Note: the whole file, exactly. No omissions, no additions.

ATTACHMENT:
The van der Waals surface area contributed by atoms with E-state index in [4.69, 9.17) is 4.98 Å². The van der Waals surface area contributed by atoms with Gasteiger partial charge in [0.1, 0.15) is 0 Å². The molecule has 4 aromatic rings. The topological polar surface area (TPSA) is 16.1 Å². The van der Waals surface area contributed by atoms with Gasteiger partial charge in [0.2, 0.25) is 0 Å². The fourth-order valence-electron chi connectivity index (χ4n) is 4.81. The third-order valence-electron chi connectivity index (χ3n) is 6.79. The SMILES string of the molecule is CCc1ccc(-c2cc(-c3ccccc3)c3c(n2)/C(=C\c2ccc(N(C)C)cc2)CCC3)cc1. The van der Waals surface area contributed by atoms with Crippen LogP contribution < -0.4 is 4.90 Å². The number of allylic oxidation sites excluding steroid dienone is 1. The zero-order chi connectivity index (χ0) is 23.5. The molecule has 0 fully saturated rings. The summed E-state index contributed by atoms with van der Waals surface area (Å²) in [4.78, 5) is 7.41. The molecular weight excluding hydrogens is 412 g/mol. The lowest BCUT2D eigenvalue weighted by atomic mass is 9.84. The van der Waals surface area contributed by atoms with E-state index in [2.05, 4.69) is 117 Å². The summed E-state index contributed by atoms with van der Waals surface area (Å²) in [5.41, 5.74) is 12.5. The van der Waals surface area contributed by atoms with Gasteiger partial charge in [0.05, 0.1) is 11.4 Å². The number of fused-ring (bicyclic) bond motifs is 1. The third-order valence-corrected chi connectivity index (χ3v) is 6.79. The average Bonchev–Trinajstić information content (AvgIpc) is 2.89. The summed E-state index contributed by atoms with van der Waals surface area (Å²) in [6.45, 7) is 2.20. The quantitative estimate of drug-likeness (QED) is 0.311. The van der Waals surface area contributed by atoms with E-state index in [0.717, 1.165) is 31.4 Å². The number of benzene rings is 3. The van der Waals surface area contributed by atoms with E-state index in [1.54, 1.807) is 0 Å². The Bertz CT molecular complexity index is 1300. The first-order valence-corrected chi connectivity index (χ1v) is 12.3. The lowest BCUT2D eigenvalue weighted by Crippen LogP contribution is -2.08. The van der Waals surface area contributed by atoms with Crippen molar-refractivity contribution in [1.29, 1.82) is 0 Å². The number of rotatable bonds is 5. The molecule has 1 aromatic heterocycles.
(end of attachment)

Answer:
The van der Waals surface area contributed by atoms with E-state index in [4.69, 9.17) is 4.98 Å². The van der Waals surface area contributed by atoms with Gasteiger partial charge in [0.1, 0.15) is 0 Å². The molecule has 4 aromatic rings. The topological polar surface area (TPSA) is 16.1 Å². The van der Waals surface area contributed by atoms with Gasteiger partial charge in [0.2, 0.25) is 0 Å². The fourth-order valence-electron chi connectivity index (χ4n) is 4.81. The third-order valence-electron chi connectivity index (χ3n) is 6.79. The SMILES string of the molecule is CCc1ccc(-c2cc(-c3ccccc3)c3c(n2)/C(=C\c2ccc(N(C)C)cc2)CCC3)cc1. The van der Waals surface area contributed by atoms with Crippen LogP contribution < -0.4 is 4.90 Å². The number of allylic oxidation sites excluding steroid dienone is 1. The zero-order chi connectivity index (χ0) is 23.5. The molecule has 0 fully saturated rings. The summed E-state index contributed by atoms with van der Waals surface area (Å²) in [4.78, 5) is 7.41. The molecular weight excluding hydrogens is 412 g/mol. The lowest BCUT2D eigenvalue weighted by atomic mass is 9.84. The van der Waals surface area contributed by atoms with E-state index in [2.05, 4.69) is 117 Å². The summed E-state index contributed by atoms with van der Waals surface area (Å²) in [5.41, 5.74) is 12.5. The van der Waals surface area contributed by atoms with Gasteiger partial charge in [0.05, 0.1) is 11.4 Å². The number of fused-ring (bicyclic) bond motifs is 1. The third-order valence-corrected chi connectivity index (χ3v) is 6.79. The average Bonchev–Trinajstić information content (AvgIpc) is 2.89. The summed E-state index contributed by atoms with van der Waals surface area (Å²) in [6.45, 7) is 2.20. The quantitative estimate of drug-likeness (QED) is 0.311. The van der Waals surface area contributed by atoms with E-state index in [0.717, 1.165) is 31.4 Å². The number of benzene rings is 3. The van der Waals surface area contributed by atoms with E-state index in [1.54, 1.807) is 0 Å². The Bertz CT molecular complexity index is 1300. The first-order valence-corrected chi connectivity index (χ1v) is 12.3. The lowest BCUT2D eigenvalue weighted by Crippen LogP contribution is -2.08. The van der Waals surface area contributed by atoms with Crippen molar-refractivity contribution in [1.29, 1.82) is 0 Å². The number of rotatable bonds is 5. The molecule has 1 aromatic heterocycles.